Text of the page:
In the past 11 decades, ways to conserve have advanced. Greeley still has watering restrictions, but they’re more organized. Companies have developed more efficient toilets, washers, shower heads and irrigation systems, and the city issues rebates for residents who use them. The water and sewer department offers various educational materials and services, from DVDs to water audits.
Greeley has offered xeriscape services for years, and even has a few demonstration gardens, but as the demand for water continues to grow, it is getting more attention.
Planners project the Denver region’s population will grow from 3.5 million to almost 6.6 million people by 2050, according to city documents. That will grow water demand by 110,000 acre-feet. An acre-foot is roughly 326,000 gallons, how much an average household uses in a year. Even if all water storage projects are permitted and constructed — which studies show happens only 70 percent of the time — water suppliers can only get access to about 64,000 more acre-feet. Greeley officials, and others, are getting the message: There isn’t any more water.
Natural brushes and prairie grasses won’t be the only green left in Greeley. Planners want to maintain some high water-use plants.
No one, for instance, is going to chop down all the trees, said Community Development Director Brad Mueller said.
“We know that trees perform an important function beyond looking nice,” he said.
Tree cover is one way to prevent what environmental scientists call heat islands.
When buildings, roads, and other infrastructure replace open land and vegetation, the surfaces that once let water soak through and stay moist become impermeable and dry. They soak up the heat and let it fester. These changes cause urban regions to become warmer than their rural surroundings, according to the Environmental Protection Agency.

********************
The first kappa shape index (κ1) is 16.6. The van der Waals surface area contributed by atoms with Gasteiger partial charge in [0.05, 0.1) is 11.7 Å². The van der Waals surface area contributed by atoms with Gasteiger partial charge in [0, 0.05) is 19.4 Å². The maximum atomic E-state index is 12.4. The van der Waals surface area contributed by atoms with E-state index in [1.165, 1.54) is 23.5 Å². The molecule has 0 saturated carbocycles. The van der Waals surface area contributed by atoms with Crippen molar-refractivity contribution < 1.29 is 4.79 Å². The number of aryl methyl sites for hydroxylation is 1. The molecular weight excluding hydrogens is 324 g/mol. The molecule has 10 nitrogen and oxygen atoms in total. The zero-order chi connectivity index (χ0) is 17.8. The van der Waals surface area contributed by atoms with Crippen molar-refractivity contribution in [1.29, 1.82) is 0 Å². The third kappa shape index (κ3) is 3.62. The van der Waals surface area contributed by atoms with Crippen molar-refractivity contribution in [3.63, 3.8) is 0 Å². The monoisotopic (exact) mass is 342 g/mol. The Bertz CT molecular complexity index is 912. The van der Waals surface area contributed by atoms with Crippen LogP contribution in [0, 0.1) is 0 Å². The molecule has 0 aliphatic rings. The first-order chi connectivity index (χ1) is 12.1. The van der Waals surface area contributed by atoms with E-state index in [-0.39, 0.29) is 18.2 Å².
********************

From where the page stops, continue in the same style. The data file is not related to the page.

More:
It’s unreasonable to think there should be no areas with bluegrass, Mueller said. Wood chips and rough lavender gardens don’t make for a fun place to sit or play. People with children or pets should have some grass on their properties. Parks will have it, as well.
HOW XERISCAPE WORKS
Ruth Quade, the director of water conservation for Greeley, assembled a xeric demonstration garden outside of the city hall annex at 1100 10th St. to show residents they can start small.
It’s only a few yards long and about a yard wide. There are a few demonstration gardens in town, most of which are almost an acre in size, Quade said.
“It can be overwhelming,” she said.
Xeriscape as a practice has seven principles: plan ahead, limit turf areas, improve soil, irrigate efficiently, choose low water use plants, use mulch and maintain the landscape.
It sounds like a lot of work, but Quade said the downtown garden took about three days to set up.
Instead of working with a landscape architect on a plan or working to design one herself, she used a Garden in a Box kit from the Center for Resource Conservation. The sustainability-focused nonprofit offers a catalogue of xeric plant packages for about $100 (Greeley residents get a discount). It offers the plants, “plant-by-number” design instructions and a manual on how to care for them.